June 19 2018 | 0 Comments | 128 reads Average Rating: 3
The 2019 CMS Call Letter: Understand It. Deal with It.
The final Call Letter for Payment Year 2019 has arrived. Health plans not only need to understand all the details of the new Centers for Medicare and Medicaid Service's (CMS) Hierarchical Condition Category (HCC) Risk Adjustment Model outlined within the document but how to deal with these new developments as well.
Here are four features of the new model that health plans need to understand:
1. Perhaps most importantly, the new CMS HCC Risk Adjustment Model will use a blend of Encounter Data Processing System (EDPS), fee for service (FFS) and inpatient Risk Adjustment Payment System (RAPS) data. The 2017 model, on the other hand, relied upon a blend of RPS and FFS data.
2. The new CMS-HCC Risk Adjustment model, which is also known as
version 23, will also include the following elements:
- Normalization factor set at 1.038
- Coding intensity adjustment: 5.9%
- No multiple condition variable for PY 2019
- New disease conditions
- Model recalibration (new HCC weights)
- New disease conditions include substance abuse, mental health and chronic kidney disease
3. In the past, health plans used EDPS and RAPS data as the basis for blending. The blending of models, however, now incorporates different data sources. This new model, along with new disease conditions and new weights, presents a new complication that health plans need to account for.
4. Future trends (beyond payment year 2019) that health plans need to be aware of include the future implementation of the payment condition count model to account for a member’s multiple conditions and the potential recalibration of models using MA Current Procedural Terminology (CPT) codes, instead of FFS CPT codes. The FFS CPT codes are more robust since they drive payments in FFS. In MA, CPT codes are captured, but it’s the Dx and HCC codes that drive payment so providers/plans aren’t as incentivized to make sure CPT codes are 100% complete. As such, any recalibration based on MA CPT codes will make costs appear lower than they actually are. While these trends do not affect PY 2019, health plans should be aware of them.
In addition to understanding the new model, health plans also need to know how to succeed with it. Here are three strategies that can help:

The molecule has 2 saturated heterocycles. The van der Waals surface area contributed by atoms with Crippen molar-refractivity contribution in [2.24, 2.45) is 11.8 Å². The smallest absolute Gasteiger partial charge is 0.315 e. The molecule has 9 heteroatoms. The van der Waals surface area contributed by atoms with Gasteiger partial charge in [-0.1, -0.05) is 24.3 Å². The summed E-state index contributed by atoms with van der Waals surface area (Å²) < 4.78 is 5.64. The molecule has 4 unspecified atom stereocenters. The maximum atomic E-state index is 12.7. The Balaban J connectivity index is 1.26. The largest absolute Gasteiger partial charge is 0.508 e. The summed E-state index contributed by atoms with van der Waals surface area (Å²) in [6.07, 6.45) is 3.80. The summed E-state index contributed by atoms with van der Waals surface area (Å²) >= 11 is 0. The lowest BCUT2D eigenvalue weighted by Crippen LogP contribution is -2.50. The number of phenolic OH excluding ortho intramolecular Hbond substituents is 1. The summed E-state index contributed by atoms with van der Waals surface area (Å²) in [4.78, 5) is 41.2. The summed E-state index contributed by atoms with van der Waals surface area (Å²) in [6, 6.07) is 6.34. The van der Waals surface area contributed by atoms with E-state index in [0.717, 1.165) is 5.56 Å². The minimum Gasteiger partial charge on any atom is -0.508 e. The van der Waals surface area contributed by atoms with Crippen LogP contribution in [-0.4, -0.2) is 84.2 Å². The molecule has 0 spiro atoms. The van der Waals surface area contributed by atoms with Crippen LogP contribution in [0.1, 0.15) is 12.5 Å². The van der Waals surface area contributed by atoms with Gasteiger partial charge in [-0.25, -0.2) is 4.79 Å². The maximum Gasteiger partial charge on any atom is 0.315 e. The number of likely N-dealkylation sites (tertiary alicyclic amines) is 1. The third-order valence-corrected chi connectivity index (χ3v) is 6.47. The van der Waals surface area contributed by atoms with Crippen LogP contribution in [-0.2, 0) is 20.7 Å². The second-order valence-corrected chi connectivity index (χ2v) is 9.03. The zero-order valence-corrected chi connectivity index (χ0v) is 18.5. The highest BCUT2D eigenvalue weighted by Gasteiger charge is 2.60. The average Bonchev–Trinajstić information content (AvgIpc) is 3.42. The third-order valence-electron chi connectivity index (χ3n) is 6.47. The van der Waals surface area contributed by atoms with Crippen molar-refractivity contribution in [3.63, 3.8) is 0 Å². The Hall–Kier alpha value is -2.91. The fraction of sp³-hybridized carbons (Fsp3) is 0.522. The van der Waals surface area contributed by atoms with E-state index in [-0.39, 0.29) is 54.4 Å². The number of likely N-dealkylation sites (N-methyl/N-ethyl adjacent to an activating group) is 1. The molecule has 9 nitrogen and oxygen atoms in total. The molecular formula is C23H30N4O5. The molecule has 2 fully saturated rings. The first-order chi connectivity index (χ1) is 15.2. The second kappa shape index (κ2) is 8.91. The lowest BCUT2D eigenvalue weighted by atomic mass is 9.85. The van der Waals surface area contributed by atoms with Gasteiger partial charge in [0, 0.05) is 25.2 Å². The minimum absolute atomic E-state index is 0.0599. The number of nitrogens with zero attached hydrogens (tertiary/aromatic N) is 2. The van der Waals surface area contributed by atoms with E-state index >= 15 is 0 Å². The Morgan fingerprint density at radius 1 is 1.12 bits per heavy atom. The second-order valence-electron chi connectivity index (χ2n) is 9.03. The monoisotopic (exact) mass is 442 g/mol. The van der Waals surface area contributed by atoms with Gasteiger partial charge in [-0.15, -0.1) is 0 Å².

1. Remember that it is possible to use inpatient RAPS data to cover both model versions in payment year 2019. CMS is temporarily allowing this data to count towards both models to help ease the transition to EDPS/Version 23 since plans are more comfortable with RAPS data.
2. Use analytics to better understand membership and providers. Using analytics in this manner will enable plans to identify and quantify all previously accepted HCC codes that are missing for a given payment year; discover never-before-reported HCCs based on prescription, diagnoses, and predictive logic; benchmark and compare provider group and PCP RAF average accounting patient population to find outliers; reconcile RAPS/EDPS variances; and measure data volume and address any drop-off points.
3. Use gaps in quality measure reporting to engage members. To do so, health plans should identify members with quality measure gaps, generate personalized messages for each member communication with members via their preferred channel and support providers with resources to close all gaps.
While it is quite challenging to understand the changes outlined in the letter and to implement strategies, health plans can take solace in one of the upshots of the government’s communication: The bottom line is better than expected. The percent of increase as a result of coding improvement is estimated by CMS to be 3.1%. Taking this into consideration with other changes, health plans could experience about a 6% increase in revenue.
To learn more about the 2019 Call Letter, check out the webinar entitled Call Letter Chat: Understanding and Planning for CMS’ Policy Changes.
SVP, Risk Adjustment
Tom Peterson brings more than 25 years of experience in healthcare. Prior to joining the SCIO® team, Tom was CEO and co-founder of Clear Vision Information Systems (acquired by SCIO® in 2016), which designed software and services to optimize care and revenue for plans and providers across the country.